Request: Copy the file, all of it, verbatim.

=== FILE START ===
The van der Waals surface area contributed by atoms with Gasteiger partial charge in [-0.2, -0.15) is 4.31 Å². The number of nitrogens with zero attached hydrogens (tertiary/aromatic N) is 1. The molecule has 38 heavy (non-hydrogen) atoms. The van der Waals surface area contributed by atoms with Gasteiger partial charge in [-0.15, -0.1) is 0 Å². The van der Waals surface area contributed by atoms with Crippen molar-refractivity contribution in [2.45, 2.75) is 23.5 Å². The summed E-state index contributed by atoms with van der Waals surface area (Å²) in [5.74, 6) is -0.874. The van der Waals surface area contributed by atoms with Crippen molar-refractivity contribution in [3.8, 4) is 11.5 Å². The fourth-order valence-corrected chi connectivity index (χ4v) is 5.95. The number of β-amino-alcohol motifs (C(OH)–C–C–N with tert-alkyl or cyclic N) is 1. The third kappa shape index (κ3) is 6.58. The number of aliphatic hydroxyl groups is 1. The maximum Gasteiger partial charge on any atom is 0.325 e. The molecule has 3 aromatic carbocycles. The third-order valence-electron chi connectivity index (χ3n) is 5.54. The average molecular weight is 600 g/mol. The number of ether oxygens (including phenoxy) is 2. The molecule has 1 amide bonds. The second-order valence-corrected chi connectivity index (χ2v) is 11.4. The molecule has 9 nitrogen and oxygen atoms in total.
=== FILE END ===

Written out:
The van der Waals surface area contributed by atoms with Gasteiger partial charge in [-0.2, -0.15) is 4.31 Å². The number of nitrogens with zero attached hydrogens (tertiary/aromatic N) is 1. The molecule has 38 heavy (non-hydrogen) atoms. The van der Waals surface area contributed by atoms with Gasteiger partial charge in [-0.15, -0.1) is 0 Å². The van der Waals surface area contributed by atoms with Crippen molar-refractivity contribution in [2.45, 2.75) is 23.5 Å². The summed E-state index contributed by atoms with van der Waals surface area (Å²) in [5.74, 6) is -0.874. The van der Waals surface area contributed by atoms with Crippen molar-refractivity contribution in [3.8, 4) is 11.5 Å². The fourth-order valence-corrected chi connectivity index (χ4v) is 5.95. The number of β-amino-alcohol motifs (C(OH)–C–C–N with tert-alkyl or cyclic N) is 1. The third kappa shape index (κ3) is 6.58. The number of aliphatic hydroxyl groups is 1. The maximum Gasteiger partial charge on any atom is 0.325 e. The molecule has 3 aromatic carbocycles. The third-order valence-electron chi connectivity index (χ3n) is 5.54. The average molecular weight is 600 g/mol. The number of ether oxygens (including phenoxy) is 2. The molecule has 1 amide bonds. The second-order valence-corrected chi connectivity index (χ2v) is 11.4. The molecule has 9 nitrogen and oxygen atoms in total.